Dogma in Medieval Jewish Thought

Saadiah articulated Jewish creeds, Maimonides followed suit, and a group of 15th-century Spaniards continued the tradition.

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Both early Islam and [the medieval sectarian movement] Karaite Judaism adopted the tools of Greek philosophy and logic, which defined belief (in Greek, pistis) in explicitly propositional terms. Such religious movements could not be ignored by the Judaism of that era, and in their attempt to expound and defend Judaism in this context, medieval Jewish thinkers began to conceive of the nature of belief in propositional terms. 

It is hardly surprising, therefore, that the first systematic exposition of Jewish beliefs was undertaken by Saadiah Gaon, in light of his exposure to the latest currents of Moslem thought in tenth‑century Baghdad and his involvement in the struggle against Karaism.

Once the term belief was defined in terms of specific propositions to be accepted or rejected, as opposed to an attitude of trust and reliance upon God and acceptance of his Torah, it was only a question of time until an attempt would be made to codify in creedal fashion the most important beliefs of Judaism. That two hundred years were still to elapse between the provocations of Saadiah's day and the enterprise of Maimonides is a tribute to the conservative nature of the Jewish tradition.

That Maimonides undertook the project at all is a tribute to his boldness.

jewish text over jerusalem silhouetteMaimonides' Revolution

In 1168 Maimonides completed his first major work, the commentary on the Mishnah. In the course of this work Maimonides commented on Mishnah Sanhedrin 10:1, which reads as follows:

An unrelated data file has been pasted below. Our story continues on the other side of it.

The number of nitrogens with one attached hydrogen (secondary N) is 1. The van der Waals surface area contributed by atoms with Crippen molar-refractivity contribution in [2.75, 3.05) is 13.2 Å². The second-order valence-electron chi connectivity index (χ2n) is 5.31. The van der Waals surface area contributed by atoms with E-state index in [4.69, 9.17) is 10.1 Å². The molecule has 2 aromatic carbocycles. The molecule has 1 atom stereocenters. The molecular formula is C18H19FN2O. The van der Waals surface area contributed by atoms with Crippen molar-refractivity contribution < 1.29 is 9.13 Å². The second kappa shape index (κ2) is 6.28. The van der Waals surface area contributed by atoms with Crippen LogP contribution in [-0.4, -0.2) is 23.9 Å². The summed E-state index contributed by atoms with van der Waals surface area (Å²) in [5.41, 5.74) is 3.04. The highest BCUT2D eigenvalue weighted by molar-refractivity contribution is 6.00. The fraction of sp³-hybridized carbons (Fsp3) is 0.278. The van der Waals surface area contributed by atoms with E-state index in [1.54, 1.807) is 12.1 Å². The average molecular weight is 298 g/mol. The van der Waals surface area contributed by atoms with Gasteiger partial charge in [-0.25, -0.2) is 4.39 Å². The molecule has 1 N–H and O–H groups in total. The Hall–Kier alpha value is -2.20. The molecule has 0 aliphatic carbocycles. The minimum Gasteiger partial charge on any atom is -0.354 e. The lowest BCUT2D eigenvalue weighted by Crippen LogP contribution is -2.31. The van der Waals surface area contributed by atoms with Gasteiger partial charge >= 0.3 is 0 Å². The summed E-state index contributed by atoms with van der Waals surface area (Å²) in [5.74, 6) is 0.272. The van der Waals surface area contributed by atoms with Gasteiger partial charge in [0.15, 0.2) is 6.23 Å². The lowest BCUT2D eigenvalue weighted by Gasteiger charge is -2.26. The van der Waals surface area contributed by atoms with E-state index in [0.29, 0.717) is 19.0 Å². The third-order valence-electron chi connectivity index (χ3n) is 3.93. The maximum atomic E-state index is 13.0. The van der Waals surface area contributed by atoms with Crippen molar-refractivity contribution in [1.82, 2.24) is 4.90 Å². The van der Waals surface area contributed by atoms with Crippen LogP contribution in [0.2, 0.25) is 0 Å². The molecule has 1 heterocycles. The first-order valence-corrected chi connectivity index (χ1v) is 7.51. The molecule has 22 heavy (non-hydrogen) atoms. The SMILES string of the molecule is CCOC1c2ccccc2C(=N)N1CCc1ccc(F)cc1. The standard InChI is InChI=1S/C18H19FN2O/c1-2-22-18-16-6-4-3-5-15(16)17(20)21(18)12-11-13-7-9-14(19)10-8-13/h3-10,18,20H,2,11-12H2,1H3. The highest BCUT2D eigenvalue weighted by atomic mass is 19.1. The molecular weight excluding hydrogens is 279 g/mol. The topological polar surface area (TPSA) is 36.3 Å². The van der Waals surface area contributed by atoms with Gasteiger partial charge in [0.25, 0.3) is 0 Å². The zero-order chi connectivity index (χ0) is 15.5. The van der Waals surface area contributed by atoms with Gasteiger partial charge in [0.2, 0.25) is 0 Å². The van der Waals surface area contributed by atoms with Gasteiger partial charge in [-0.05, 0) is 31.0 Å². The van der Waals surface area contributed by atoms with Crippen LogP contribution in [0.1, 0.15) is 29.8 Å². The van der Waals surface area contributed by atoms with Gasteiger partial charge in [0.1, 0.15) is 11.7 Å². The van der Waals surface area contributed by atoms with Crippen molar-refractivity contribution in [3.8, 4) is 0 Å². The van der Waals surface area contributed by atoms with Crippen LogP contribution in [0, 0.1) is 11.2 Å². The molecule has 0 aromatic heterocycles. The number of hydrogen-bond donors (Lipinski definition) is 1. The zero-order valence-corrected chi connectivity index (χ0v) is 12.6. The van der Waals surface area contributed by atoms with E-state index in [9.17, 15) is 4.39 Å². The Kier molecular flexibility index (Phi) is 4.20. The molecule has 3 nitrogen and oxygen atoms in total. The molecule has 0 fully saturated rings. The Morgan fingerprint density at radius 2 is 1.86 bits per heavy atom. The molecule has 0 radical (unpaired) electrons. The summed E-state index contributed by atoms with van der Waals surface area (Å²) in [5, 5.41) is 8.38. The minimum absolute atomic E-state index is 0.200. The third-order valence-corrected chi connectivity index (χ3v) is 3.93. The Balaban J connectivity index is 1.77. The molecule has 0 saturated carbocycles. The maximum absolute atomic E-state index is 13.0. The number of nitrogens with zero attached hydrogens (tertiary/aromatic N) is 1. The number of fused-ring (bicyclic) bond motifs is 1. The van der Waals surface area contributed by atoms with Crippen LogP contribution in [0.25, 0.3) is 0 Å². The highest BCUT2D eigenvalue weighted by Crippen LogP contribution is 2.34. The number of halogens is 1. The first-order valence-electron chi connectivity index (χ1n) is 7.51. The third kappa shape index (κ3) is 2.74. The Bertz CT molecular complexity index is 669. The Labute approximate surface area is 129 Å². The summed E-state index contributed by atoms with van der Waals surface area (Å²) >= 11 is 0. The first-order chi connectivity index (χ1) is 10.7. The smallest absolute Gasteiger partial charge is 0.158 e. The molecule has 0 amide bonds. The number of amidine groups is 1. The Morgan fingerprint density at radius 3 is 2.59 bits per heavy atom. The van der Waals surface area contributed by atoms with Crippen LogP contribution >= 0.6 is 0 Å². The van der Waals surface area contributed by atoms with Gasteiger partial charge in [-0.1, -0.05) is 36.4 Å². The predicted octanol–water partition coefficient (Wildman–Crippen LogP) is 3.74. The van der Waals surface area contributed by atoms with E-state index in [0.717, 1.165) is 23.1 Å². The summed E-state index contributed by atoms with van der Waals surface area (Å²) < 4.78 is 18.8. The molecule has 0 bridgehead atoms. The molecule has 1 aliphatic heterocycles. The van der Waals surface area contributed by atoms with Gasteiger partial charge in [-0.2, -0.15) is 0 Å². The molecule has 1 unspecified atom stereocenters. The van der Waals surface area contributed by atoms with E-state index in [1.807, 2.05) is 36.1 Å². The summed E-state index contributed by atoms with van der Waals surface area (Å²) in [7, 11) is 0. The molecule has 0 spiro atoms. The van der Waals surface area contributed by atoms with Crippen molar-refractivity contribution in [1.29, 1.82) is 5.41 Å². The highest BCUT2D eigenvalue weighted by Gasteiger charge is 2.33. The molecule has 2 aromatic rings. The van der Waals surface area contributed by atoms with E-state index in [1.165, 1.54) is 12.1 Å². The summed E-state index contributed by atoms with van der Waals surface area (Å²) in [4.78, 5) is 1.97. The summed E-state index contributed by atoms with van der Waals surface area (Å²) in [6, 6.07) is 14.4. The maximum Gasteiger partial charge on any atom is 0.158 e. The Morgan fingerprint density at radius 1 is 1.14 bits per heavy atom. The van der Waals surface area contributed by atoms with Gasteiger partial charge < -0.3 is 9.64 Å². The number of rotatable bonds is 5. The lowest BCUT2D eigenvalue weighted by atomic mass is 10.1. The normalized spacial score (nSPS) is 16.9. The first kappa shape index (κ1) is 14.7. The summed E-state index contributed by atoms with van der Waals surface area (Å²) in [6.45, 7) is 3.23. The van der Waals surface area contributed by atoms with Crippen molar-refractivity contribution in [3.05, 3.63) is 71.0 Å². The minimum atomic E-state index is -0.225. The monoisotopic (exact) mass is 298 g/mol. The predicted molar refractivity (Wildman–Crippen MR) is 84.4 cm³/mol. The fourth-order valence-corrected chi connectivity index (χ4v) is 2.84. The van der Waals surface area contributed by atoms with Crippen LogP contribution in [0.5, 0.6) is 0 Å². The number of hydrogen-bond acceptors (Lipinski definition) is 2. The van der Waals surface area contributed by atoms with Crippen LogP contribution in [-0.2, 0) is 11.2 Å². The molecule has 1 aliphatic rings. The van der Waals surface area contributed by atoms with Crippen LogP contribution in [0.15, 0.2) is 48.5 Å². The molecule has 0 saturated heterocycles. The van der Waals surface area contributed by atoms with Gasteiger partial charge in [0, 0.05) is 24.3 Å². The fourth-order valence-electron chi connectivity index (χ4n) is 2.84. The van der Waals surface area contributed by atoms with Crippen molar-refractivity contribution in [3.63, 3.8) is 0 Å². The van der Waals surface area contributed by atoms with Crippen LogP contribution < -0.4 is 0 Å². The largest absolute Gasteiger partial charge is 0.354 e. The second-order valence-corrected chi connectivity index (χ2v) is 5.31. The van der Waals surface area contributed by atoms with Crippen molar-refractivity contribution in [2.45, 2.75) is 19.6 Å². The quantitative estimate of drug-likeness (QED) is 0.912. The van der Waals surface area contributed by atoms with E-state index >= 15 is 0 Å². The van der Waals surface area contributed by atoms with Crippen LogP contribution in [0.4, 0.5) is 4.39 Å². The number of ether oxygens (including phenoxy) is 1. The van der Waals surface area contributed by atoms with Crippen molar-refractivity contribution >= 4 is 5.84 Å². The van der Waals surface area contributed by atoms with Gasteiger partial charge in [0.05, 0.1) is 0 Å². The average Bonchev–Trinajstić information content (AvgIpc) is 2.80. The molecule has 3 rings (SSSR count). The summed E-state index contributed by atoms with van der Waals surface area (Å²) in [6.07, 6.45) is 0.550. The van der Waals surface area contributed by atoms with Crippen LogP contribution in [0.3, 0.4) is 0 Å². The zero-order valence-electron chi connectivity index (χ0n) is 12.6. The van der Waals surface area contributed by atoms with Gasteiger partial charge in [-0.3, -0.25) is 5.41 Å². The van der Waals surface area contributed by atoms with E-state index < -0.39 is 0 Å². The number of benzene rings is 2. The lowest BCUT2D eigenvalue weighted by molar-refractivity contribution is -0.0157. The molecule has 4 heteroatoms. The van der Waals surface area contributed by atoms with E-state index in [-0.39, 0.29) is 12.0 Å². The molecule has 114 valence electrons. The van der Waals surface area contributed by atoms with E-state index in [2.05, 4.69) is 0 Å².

"All Israelites have a share in the world to come, as it is written, 'Thy people also shall be all righteous, they shall inherit the land forever; the branch of my plant­ing, the work of my hands, wherein I glory' (Isaiah 60:21). But the following do not have a share in the world to come: he who says that resurrection is not taught in the Torah, he who says that the Torah was not divinely revealed, and the epikoros…"

By way of interpreting this text, Maimonides composed a lengthy essay in which, among other things, he defines the various terms occurring in the mishnah under discussion. It was apparently by way of defining the term Israelites in this mishnah that Maimonides listed those thirteen beliefs that, in his estimation, every Jew qua Jew had to accept.

These beliefs, known as the Thirteen Principles, may be summarized as follows: (1) that God exists; (2) that God is one; (3) that God is incorporeal; (4) that God is ontologically prior to the world; (5) that God alone is a fit object of worship; (6) that prophecy occurs; (7) that the prophecy of Moses is superior to that of all other prophets; (8) that the Torah was revealed from heaven; (9) that the Torah will never be uprooted or altered; (10) that God knows the acts of human beings; (11) that God rewards the righteous and punishes the wicked; (12) that the Messiah will come; and (13) that the dead will be resurrected.

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Dr. Menachem Kellner is Sir Isaac and Lady Edith Wolfson Professor of Jewish Religious Thought at the University of Haifa.